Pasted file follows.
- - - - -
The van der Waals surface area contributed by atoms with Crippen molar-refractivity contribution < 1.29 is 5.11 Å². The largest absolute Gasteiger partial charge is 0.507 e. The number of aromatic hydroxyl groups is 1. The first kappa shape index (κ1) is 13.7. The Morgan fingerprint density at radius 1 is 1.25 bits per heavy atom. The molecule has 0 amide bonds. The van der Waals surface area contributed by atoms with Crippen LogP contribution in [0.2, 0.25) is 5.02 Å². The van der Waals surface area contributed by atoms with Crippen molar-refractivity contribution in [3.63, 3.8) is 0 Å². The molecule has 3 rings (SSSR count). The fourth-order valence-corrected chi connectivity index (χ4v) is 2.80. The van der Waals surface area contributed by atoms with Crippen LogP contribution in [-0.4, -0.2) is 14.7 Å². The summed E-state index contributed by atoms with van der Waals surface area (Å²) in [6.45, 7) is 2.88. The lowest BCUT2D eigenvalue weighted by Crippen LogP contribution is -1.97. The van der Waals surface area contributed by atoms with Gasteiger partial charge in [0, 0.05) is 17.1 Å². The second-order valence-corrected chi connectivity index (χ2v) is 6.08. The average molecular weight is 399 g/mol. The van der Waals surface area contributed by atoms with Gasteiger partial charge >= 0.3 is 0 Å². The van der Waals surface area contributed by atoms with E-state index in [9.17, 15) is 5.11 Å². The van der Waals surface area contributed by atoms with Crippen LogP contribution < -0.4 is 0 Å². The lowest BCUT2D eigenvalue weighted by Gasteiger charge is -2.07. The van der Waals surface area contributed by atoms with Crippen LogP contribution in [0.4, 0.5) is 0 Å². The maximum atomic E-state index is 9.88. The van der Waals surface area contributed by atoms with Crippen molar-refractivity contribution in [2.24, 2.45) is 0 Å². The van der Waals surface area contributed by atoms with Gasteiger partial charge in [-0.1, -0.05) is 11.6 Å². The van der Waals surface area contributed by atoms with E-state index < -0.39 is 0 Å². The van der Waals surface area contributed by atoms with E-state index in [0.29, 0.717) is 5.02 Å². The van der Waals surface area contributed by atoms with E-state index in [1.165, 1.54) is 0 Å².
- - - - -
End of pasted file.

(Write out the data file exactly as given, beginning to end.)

The van der Waals surface area contributed by atoms with Crippen molar-refractivity contribution < 1.29 is 5.11 Å². The largest absolute Gasteiger partial charge is 0.507 e. The number of aromatic hydroxyl groups is 1. The first kappa shape index (κ1) is 13.7. The Morgan fingerprint density at radius 1 is 1.25 bits per heavy atom. The molecule has 0 amide bonds. The van der Waals surface area contributed by atoms with Crippen LogP contribution in [0.2, 0.25) is 5.02 Å². The van der Waals surface area contributed by atoms with Crippen molar-refractivity contribution in [3.63, 3.8) is 0 Å². The molecule has 3 rings (SSSR count). The fourth-order valence-corrected chi connectivity index (χ4v) is 2.80. The van der Waals surface area contributed by atoms with Crippen LogP contribution in [-0.4, -0.2) is 14.7 Å². The summed E-state index contributed by atoms with van der Waals surface area (Å²) in [6.45, 7) is 2.88. The lowest BCUT2D eigenvalue weighted by Crippen LogP contribution is -1.97. The van der Waals surface area contributed by atoms with Gasteiger partial charge in [0, 0.05) is 17.1 Å². The second-order valence-corrected chi connectivity index (χ2v) is 6.08. The average molecular weight is 399 g/mol. The van der Waals surface area contributed by atoms with Gasteiger partial charge >= 0.3 is 0 Å². The van der Waals surface area contributed by atoms with E-state index in [9.17, 15) is 5.11 Å². The van der Waals surface area contributed by atoms with Crippen LogP contribution < -0.4 is 0 Å². The lowest BCUT2D eigenvalue weighted by Gasteiger charge is -2.07. The van der Waals surface area contributed by atoms with Crippen LogP contribution in [0.4, 0.5) is 0 Å². The maximum atomic E-state index is 9.88. The van der Waals surface area contributed by atoms with Crippen molar-refractivity contribution in [2.24, 2.45) is 0 Å². The van der Waals surface area contributed by atoms with Gasteiger partial charge in [-0.1, -0.05) is 11.6 Å². The van der Waals surface area contributed by atoms with E-state index < -0.39 is 0 Å². The van der Waals surface area contributed by atoms with E-state index in [0.29, 0.717) is 5.02 Å². The van der Waals surface area contributed by atoms with E-state index in [1.165, 1.54) is 0 Å².